It found that a total of 292 vehicles were involved in 172 collisions, and the leading collision cause was parked-up or stationary secondary vehicles, causing 26 collisions, while reversing was the leading vehicle activity at the time of collisions, with 42.
“Of the 42 collisions that occurred during reversing, visibility and communication issues were factors in two-thirds of these,” said WA Director Mines Safety Andrew Chaplyn.
The report(link is external) follows two previous reports released by the department, one that analysed fatality data from 2000 to 2012(link is external) and another that looked at more than 600 serious injuries across a six-month period in 2013(link is external).
Both reports were later supplemented by hazard registers which detailed investigation findings and enabled sites to better identify and address hazards that have previously resulted in serious injuries and fatalities in Western Australia.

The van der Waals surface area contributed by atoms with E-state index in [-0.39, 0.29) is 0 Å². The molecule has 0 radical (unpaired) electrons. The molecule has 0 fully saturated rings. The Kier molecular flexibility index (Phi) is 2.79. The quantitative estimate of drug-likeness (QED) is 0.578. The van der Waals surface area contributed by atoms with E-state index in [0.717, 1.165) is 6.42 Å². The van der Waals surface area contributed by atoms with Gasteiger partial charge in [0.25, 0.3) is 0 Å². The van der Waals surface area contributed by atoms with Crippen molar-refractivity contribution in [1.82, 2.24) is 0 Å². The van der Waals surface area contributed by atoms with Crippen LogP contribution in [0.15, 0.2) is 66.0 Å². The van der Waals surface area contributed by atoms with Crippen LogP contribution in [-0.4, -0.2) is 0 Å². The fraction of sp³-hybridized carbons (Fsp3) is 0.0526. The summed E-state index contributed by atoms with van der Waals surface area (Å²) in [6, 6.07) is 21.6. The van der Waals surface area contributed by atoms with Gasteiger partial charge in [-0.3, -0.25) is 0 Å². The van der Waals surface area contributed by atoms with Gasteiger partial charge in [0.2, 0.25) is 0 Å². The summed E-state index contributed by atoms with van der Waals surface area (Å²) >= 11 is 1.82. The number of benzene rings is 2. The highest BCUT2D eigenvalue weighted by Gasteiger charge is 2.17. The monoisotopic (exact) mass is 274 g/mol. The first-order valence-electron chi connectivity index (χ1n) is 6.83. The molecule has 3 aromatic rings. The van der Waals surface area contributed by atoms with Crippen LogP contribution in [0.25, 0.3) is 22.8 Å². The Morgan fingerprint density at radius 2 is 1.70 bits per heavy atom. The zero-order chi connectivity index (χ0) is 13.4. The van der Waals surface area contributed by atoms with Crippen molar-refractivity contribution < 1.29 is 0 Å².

Chaplyn said the department would continue to look at ways to increase awareness across the industry of safety issues in Western Australia’s mining industry.
“It is important that includes looking at what injury data is telling us and using it as a guide for industry to develop better systems and reduce harm in the State’s mining industry,” Chaplyn said.
As well as the vehicle collision report, the department also released a series of graphs(link is external) based on the data from the report.
Image: Loader reversed over light vehicle – Queensland Incident June 2017
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